Saturday, June 18, 2011

Taking it outside

This spring was the first spring in our new house. We moved in on March 1st with plenty of snow blanketing everything. Almost through April we were snowshoeing in the back woods, enjoying the white quiet of our woodsy, rural life with Porter bounding through 3 ft of snow. Since we found the house in January, we weren't quite sure what we'd discover under the snow. As much as I love snowshoeing, I was excited to see what would appear.  And I haven't been disappointed. Spring brought us a goshen stone patio in the backyard, beautiful stonework walls, a belgium block lined driveway and some pretty little flower beds.

Since the house had been vacant for 2 years, the flowerbeds (or shall I say weed-beds) needed some TLC. We weren't quite sure what we had, but knew for certain that we had some ornamental grasses and boxwood bushes (one of which got nailed pretty badly by the plow guy). I also knew that I had a lot of mulching and weeding to do. As a kid, I used to help my parents in the yard just about every weekend during growing season. I weeded, mulched, watered and whatever else they needed. During those years as I crawled through their gorgeous gardens, I think I absorbed a lot of information about gardening, or at least I hope I did. One lesson that I definitely learned: mulch works. It helps keep weeds at bay, it helps lock in moisture so your flowers don't get too thirsty between showers, and it just makes everything look nice.

So in early May I set out to tame the wildness of our neglected flower beds with weeding and mulching. I snapped a few pictures for your viewing pleasure: 

Here's a little post-weeding comparison: without mulch vs. with mulch. Check out that sorry excuse for a plant -he's not digging the sun that he gets in that spot and needs to be replaced with something more sun-tolerant. I'm thinking hydrangea.

Here's the front flower bed in May. The grasses back there don't get enough sun and will need to be moved. The middle boxwood is the one that had the run-in with a plow. It seems to be bouncing back a bit.

Love these low walls that we have. Our hostas are big and beautiful now - the landscaper or whoever put them in got placement right for those. They love the shadey, protected spot between our front porch and the enclosed breezeway. those walls. Ornamental grasses are looking better now as compared to this photo as well.

I've ALWAYS wanted to have hanging fuschia baskets...and now I do! Our front porch is perfectly shadey. We got these beauties at Stuart's Nursery in Turners Falls, MA, but inspiration was delivered by Riverside in Waterville, ME.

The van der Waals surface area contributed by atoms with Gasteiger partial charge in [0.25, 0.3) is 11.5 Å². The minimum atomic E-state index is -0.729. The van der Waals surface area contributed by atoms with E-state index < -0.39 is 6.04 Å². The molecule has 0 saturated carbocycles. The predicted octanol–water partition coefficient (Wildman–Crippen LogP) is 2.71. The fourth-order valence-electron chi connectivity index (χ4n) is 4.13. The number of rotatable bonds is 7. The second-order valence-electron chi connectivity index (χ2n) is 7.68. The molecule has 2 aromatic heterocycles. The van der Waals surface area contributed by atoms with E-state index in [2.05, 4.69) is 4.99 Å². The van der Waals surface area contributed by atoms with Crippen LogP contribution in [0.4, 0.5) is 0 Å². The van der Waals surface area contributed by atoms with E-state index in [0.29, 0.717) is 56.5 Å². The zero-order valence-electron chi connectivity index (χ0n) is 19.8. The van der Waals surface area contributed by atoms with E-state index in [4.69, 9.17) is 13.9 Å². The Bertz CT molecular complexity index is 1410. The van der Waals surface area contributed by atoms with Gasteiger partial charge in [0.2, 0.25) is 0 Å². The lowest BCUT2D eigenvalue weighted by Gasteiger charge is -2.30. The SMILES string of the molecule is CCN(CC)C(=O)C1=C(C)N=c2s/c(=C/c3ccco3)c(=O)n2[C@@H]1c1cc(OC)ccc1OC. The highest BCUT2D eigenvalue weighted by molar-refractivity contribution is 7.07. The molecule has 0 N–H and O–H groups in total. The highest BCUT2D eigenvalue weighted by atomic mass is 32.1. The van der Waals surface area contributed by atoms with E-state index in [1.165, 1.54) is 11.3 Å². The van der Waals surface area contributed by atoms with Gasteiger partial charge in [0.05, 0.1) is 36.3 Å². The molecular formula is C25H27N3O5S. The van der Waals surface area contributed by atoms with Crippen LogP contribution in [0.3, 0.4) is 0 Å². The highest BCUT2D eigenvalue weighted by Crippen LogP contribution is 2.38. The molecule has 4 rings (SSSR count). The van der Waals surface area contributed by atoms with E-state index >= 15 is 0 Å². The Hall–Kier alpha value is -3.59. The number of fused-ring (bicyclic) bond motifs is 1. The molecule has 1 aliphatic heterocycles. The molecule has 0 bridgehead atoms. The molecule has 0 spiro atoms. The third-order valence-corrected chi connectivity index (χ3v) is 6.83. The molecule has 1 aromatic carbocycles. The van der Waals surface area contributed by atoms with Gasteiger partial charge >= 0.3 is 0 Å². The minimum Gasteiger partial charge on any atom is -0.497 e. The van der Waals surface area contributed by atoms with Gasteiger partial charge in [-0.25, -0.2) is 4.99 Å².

And here's the view of our backyard mountain in May! The mountain's trees have leafed out...and it looks lush and lovely.
Here's the bed in the back, next to the sunroom. It's going to be a great perennial bed once I get my act together and plant a few more things. I've already added some lupine, daisies, and bee balm. My zinnia seedlings are starting to sprout too (I should have put those in earlier!)

And while I've been working on the flower beds, Jon's been tackling our lawn (or more accurately, our expanse of weeds).  It's going to take years to get our lawn to be at least 50% grass. And that's Jon's department - I just supply the cold beer when he comes in from outside frustrated that his grass seed isn't growing...or after a downpour has washed all of his seed away.

Despite the lawn problems, our back patio is just lovely. The mosquitoes this year were a bit of a pain, but now...our afternoons out there are amazing. Margarita or beer + patio + great view + great company = heaven. Check it out (and please don't judge our patio furniture - there's a plan in the works): 

Happy Saturday! I hope you're outside in your yard...enjoying a lazy afternoon.


  1. To help patches of grass seed germinate, spread a thin layer of finely screened compost mixed with loam, sprinkle the grass seed, and pin down with landscaping staples a single layer of cheesecloth. Yes, its white and ugly. If you must, you could tea stain it. But it will protect the grass seed from birds, hold it in place against rains, and help keep it moist between waterings. The new grass will grow right through the cheesecloth, which will biodegrade and disappear into the soil.

    A thin layer of compost over the entire lawn will help the lawn, as often new construction soils are very compacted with thin topsoil. The compost will add humus and encourage worms to aerated for you.

  2. ps, I can't wait to see your place! I'm trying to coordinate a visit with Holly but it is complicated. Keep in mind that shrubs need to be planted away from the house, of they will grow to close and encourage rot. Remember the yews in Gardiner!

  3. So pretty - and love your stone pathway. I have a black thumb - whenever we get a house I will need your advice! P.S. Love the red Adirondack chairs!